A couple of Sundays ago, 10/27, while flipping through the radio dial I stumbled upon a rebroadcast of a 10/25 “This American Life” feature on National Public Radio.
The narrative presented by the ostensibly non-partisan producers carried overtones of McCarthyism and blacklists; pariahs and outcasts—a topic to which I’m receptive, for obvious reasons.
They told the tale of one Josh Inglett, former star Wisconsin high school quarterback, who was nominated for a position on the University of Wisconsin’s Board of Governors. The nomination was withdrawn by Governor Scott Walker’s office—apparently because Josh Inglett had signed a recall petition against the governor.
The NPR commentator narrated with the voice of moral seriousness and controlled public outrage. How bad was the offense, to merit a nationwide broadcast on NPR? Josh Inglett, a somewhat privileged young man, might’ve gotten a plum spot. If he had received the position, he’d have been wonderfully fortunate. (Especially considering his age.) But he didn’t get it.
Did Inglett’s signing of the petition justify Scott Walker’s staff looking elsewhere for their candidate? Depends on how you look at it. To me, trying to get someone recalled from his position—kicked out of his job—is as personal as you can get. (Expecting that same man to give you a job is asking much, at least in the real world.)
“This American Life” producer Ben C. Calhoun asks pristine perfection of the Scott Walker staff. It’s the kind of perfection NPR itself pretends to have. The mantle of moral purity which the standard NPR listener wears.
It’s laudable that “This American Life” goes after injustice. They looked long and hard, apparently, to find an example of it—discovering it, coincidentally, in the camp of one of the liberal establishment’s political enemies: the staff of Wisconsin Governor Scott Walker.
I’m sure “This American Life” examined first all the many patronage positions given out by Democratic officeholders, for examples of apparent unfairness—but just couldn’t find any!
So instead: poster child Josh Inglett, former star high school quarterback, positioned to receive, after a lifetime of struggle, a patronage position, at the tender age of 23!—and he didn’t get it. Horrors. Proof, to the NPR listener, that life is truly unfair.
The National Public Radio story is in fact a subtle hatchet job. Reminiscent to me of the hatchet jobs done on the Underground Literary Alliance ten years ago.
No, we weren’t coming from the Right in our attacks on the liberal establishment, our exposes of corruption, but we were a threat to the elite liberal image of perfection. We were also Do-It-Yourselfers; crude, independent voices not properly vetted by said establishment. We were aliens, as alien to the Perfect People as Tea Partiers are now, and so we had to be destroyed.
Interesting to me, in the NPR story, were the mentions of the Tea Party, which was brought into the narrative as a kind of dark, offstage force. The true villains in the piece, according to NPR; pushing for a vendetta against young Mr. Inglett, innocent victim.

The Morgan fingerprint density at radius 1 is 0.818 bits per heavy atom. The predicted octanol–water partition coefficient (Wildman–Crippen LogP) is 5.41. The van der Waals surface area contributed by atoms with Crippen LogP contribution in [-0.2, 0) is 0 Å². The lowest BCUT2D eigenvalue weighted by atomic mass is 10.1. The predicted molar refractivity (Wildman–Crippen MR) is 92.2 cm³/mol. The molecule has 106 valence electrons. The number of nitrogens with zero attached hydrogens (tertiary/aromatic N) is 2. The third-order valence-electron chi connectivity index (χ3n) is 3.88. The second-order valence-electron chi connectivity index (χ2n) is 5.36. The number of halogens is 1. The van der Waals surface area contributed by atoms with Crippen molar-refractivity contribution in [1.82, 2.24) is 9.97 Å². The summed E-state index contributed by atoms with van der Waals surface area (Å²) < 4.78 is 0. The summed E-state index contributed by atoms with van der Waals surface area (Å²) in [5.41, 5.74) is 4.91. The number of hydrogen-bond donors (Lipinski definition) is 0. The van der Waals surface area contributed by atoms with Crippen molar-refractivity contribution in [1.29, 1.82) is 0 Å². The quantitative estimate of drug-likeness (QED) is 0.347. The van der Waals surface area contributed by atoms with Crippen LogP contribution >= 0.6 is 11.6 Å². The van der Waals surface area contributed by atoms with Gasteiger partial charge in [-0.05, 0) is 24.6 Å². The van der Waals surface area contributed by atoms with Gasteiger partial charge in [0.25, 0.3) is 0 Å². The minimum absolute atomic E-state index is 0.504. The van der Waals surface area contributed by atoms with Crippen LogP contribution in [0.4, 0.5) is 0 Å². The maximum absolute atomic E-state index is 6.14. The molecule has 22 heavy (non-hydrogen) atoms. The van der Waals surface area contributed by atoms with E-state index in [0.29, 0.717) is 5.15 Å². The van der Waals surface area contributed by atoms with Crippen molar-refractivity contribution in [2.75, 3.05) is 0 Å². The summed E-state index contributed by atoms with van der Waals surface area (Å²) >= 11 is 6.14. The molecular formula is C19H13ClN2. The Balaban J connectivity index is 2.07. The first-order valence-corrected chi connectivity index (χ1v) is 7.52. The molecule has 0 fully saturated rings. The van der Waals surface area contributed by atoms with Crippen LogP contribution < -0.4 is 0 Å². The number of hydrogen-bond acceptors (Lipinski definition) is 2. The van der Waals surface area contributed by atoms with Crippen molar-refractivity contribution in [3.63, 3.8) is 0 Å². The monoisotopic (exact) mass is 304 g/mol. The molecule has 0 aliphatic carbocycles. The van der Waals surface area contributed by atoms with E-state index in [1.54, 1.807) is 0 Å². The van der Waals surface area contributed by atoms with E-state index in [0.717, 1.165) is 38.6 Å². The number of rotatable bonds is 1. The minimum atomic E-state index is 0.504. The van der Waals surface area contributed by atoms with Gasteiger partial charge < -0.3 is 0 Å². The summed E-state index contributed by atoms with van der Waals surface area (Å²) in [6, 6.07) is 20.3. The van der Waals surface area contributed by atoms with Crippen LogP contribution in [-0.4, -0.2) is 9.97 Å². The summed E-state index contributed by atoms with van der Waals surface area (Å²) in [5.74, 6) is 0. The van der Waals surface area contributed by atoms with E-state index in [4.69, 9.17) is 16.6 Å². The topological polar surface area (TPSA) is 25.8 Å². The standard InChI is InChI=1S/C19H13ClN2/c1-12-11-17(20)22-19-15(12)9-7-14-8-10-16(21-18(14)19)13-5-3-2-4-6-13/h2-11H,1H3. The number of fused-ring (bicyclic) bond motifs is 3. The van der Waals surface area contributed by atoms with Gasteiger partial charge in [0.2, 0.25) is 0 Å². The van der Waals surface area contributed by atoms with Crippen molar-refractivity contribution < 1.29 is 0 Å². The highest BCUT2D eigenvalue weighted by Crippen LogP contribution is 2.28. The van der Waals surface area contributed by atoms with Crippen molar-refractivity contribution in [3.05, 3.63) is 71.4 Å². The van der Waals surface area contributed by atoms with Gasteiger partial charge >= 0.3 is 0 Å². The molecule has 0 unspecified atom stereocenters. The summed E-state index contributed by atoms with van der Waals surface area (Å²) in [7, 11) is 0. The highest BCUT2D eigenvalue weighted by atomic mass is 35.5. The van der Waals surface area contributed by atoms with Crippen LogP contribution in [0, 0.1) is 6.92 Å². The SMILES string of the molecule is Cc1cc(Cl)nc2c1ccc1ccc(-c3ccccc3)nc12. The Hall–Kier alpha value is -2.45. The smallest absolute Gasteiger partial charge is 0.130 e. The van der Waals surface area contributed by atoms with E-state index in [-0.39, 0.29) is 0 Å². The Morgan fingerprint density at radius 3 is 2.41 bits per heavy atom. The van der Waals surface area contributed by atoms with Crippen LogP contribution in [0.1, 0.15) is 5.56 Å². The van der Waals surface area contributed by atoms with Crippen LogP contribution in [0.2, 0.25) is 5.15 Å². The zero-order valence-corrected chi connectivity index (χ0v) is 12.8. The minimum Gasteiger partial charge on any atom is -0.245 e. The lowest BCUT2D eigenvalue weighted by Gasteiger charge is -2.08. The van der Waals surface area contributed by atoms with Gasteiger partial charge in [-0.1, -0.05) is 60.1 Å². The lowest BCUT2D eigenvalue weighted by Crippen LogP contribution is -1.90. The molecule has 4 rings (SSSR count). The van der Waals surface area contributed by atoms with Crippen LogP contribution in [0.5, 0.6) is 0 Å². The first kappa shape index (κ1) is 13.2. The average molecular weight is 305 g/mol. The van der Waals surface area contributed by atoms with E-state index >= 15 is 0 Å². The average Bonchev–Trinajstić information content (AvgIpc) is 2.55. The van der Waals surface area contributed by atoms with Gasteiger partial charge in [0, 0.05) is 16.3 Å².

Josh Inglett probably is the lamb NPR portrays him to be. Why did Josh sign the recall petition against Scott Walker? For his mother! Josh Inglett signed the petition not out of conviction, but for his schoolteacher mother. Granted, a son’s loyalty is always (usually?) laudable, but I’m not sure someone of such tender age, lacking as yet independent control of his own mind, was quite the individual Wisconsin taxpayers wanted on that Board of Governors.
But, the Tea Party. The NPR story’s subtext. Implied: dangerous. The standard NPR listener reacts in fear and outrage at the very mention of the name, so thorough has been the media’s creation of the stereotype.
This is a standard tactic—one I saw used often against the Underground Literary Alliance. Call it “Flipping the Script.” It’s a useful tool for shutting down dissent. Small-d democratic populists become portrayed as the very thing they’re fighting against. The very purpose and thrust of the Tea Party is a call for decentralized power. Protest against what they see as a too-big authoritarian central government. They’ve been on the receiving end of the authoritarian power, as seen in the revelations of IRS machinations against them.
Though the populists have no power—other than their voices—they become the potential authoritarians in the standard narrative. As in NPR’s narrative. The tactic is Orwellian.
This isn’t Propaganda 101. It’s a 700-level class. For grad students only.
More important than the actual story, and the tactical distortions created by it, is the media’s selection process. Which stories do we see? In a nation of 300 million people, there are hundreds of such stories at any moment to be found. For those who listen only to NPR, an entire carefully-selected distorted world can be created to give the slant NPR wishes to present.
To my knowledge, National Public Radio has never examined corruption and cronyism in the ranks of themselves and their friends. Or in the privileged milieu from which they stem, of well-positioned, well-schooled like-minded writers and commentators.
Such as the established U.S. literary scene, for instance, which, as the ULA once claimed, is utterly stagnant, closed, and corrupt; aggressively intolerant of alternative voices. Either that, or the literary world is utterly wonderful, perfection itself, free of all prejudice—and there just happen to be no contrary voices to be found anywhere.